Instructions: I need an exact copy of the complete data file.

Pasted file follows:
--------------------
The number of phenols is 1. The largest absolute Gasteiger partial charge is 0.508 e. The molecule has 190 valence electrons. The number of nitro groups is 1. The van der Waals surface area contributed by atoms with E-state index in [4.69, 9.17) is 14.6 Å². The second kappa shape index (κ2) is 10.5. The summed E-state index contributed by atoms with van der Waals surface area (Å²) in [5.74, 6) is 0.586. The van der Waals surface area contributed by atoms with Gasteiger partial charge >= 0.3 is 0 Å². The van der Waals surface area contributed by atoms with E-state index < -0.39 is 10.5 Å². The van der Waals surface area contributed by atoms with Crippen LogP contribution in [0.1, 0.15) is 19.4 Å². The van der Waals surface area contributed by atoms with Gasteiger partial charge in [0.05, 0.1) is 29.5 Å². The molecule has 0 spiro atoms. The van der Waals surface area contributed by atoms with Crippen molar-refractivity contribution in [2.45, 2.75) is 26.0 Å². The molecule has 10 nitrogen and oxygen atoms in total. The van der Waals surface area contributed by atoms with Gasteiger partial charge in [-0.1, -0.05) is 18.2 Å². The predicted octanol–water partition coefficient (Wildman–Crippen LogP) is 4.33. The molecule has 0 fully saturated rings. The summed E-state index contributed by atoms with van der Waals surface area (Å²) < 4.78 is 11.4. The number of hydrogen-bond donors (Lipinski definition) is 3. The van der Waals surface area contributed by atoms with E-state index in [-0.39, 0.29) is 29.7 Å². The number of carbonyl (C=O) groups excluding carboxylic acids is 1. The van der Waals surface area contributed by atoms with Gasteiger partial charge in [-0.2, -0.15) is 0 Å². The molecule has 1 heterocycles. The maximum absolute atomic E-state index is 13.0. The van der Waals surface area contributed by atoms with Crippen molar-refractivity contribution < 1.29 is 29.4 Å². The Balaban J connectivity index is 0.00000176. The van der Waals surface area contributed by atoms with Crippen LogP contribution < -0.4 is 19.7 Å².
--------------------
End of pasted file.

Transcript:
The number of phenols is 1. The largest absolute Gasteiger partial charge is 0.508 e. The molecule has 190 valence electrons. The number of nitro groups is 1. The van der Waals surface area contributed by atoms with E-state index in [4.69, 9.17) is 14.6 Å². The second kappa shape index (κ2) is 10.5. The summed E-state index contributed by atoms with van der Waals surface area (Å²) in [5.74, 6) is 0.586. The van der Waals surface area contributed by atoms with Gasteiger partial charge >= 0.3 is 0 Å². The van der Waals surface area contributed by atoms with E-state index < -0.39 is 10.5 Å². The van der Waals surface area contributed by atoms with Crippen LogP contribution in [0.1, 0.15) is 19.4 Å². The van der Waals surface area contributed by atoms with Gasteiger partial charge in [0.05, 0.1) is 29.5 Å². The molecule has 0 spiro atoms. The van der Waals surface area contributed by atoms with Crippen molar-refractivity contribution in [2.45, 2.75) is 26.0 Å². The molecule has 10 nitrogen and oxygen atoms in total. The van der Waals surface area contributed by atoms with Gasteiger partial charge in [-0.1, -0.05) is 18.2 Å². The predicted octanol–water partition coefficient (Wildman–Crippen LogP) is 4.33. The molecule has 0 fully saturated rings. The summed E-state index contributed by atoms with van der Waals surface area (Å²) < 4.78 is 11.4. The number of hydrogen-bond donors (Lipinski definition) is 3. The van der Waals surface area contributed by atoms with E-state index in [-0.39, 0.29) is 29.7 Å². The number of carbonyl (C=O) groups excluding carboxylic acids is 1. The van der Waals surface area contributed by atoms with Gasteiger partial charge in [-0.2, -0.15) is 0 Å². The molecule has 1 heterocycles. The maximum absolute atomic E-state index is 13.0. The van der Waals surface area contributed by atoms with Crippen molar-refractivity contribution < 1.29 is 29.4 Å². The Balaban J connectivity index is 0.00000176. The van der Waals surface area contributed by atoms with Crippen LogP contribution < -0.4 is 19.7 Å².